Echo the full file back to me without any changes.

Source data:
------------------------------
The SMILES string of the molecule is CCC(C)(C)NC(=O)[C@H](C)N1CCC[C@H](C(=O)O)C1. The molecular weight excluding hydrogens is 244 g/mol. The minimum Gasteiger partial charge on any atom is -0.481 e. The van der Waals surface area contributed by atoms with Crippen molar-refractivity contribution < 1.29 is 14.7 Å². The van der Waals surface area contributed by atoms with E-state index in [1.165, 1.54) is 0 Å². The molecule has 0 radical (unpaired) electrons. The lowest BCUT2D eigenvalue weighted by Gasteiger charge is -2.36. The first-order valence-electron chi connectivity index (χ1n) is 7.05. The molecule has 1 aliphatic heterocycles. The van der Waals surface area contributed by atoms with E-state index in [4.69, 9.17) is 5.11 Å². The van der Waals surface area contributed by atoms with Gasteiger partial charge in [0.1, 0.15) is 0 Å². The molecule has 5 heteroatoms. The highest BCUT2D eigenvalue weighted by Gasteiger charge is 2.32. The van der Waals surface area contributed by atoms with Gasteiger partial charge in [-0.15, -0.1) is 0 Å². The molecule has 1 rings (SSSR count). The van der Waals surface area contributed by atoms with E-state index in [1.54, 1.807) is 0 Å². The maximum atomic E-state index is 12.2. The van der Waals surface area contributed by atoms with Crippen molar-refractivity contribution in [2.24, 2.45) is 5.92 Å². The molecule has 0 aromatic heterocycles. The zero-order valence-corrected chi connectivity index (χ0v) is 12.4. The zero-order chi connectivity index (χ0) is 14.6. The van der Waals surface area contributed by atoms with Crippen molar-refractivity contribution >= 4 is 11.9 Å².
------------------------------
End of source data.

The SMILES string of the molecule is CCC(C)(C)NC(=O)[C@H](C)N1CCC[C@H](C(=O)O)C1. The molecular weight excluding hydrogens is 244 g/mol. The minimum Gasteiger partial charge on any atom is -0.481 e. The van der Waals surface area contributed by atoms with Crippen molar-refractivity contribution < 1.29 is 14.7 Å². The van der Waals surface area contributed by atoms with E-state index in [1.165, 1.54) is 0 Å². The molecule has 0 radical (unpaired) electrons. The lowest BCUT2D eigenvalue weighted by Gasteiger charge is -2.36. The first-order valence-electron chi connectivity index (χ1n) is 7.05. The molecule has 1 aliphatic heterocycles. The van der Waals surface area contributed by atoms with E-state index in [4.69, 9.17) is 5.11 Å². The van der Waals surface area contributed by atoms with Gasteiger partial charge in [0.1, 0.15) is 0 Å². The molecule has 5 heteroatoms. The highest BCUT2D eigenvalue weighted by Gasteiger charge is 2.32. The van der Waals surface area contributed by atoms with Gasteiger partial charge in [-0.15, -0.1) is 0 Å². The molecule has 1 rings (SSSR count). The van der Waals surface area contributed by atoms with E-state index in [1.54, 1.807) is 0 Å². The maximum atomic E-state index is 12.2. The van der Waals surface area contributed by atoms with Crippen molar-refractivity contribution in [2.24, 2.45) is 5.92 Å². The molecule has 0 aromatic heterocycles. The zero-order valence-corrected chi connectivity index (χ0v) is 12.4. The zero-order chi connectivity index (χ0) is 14.6. The van der Waals surface area contributed by atoms with Crippen molar-refractivity contribution >= 4 is 11.9 Å².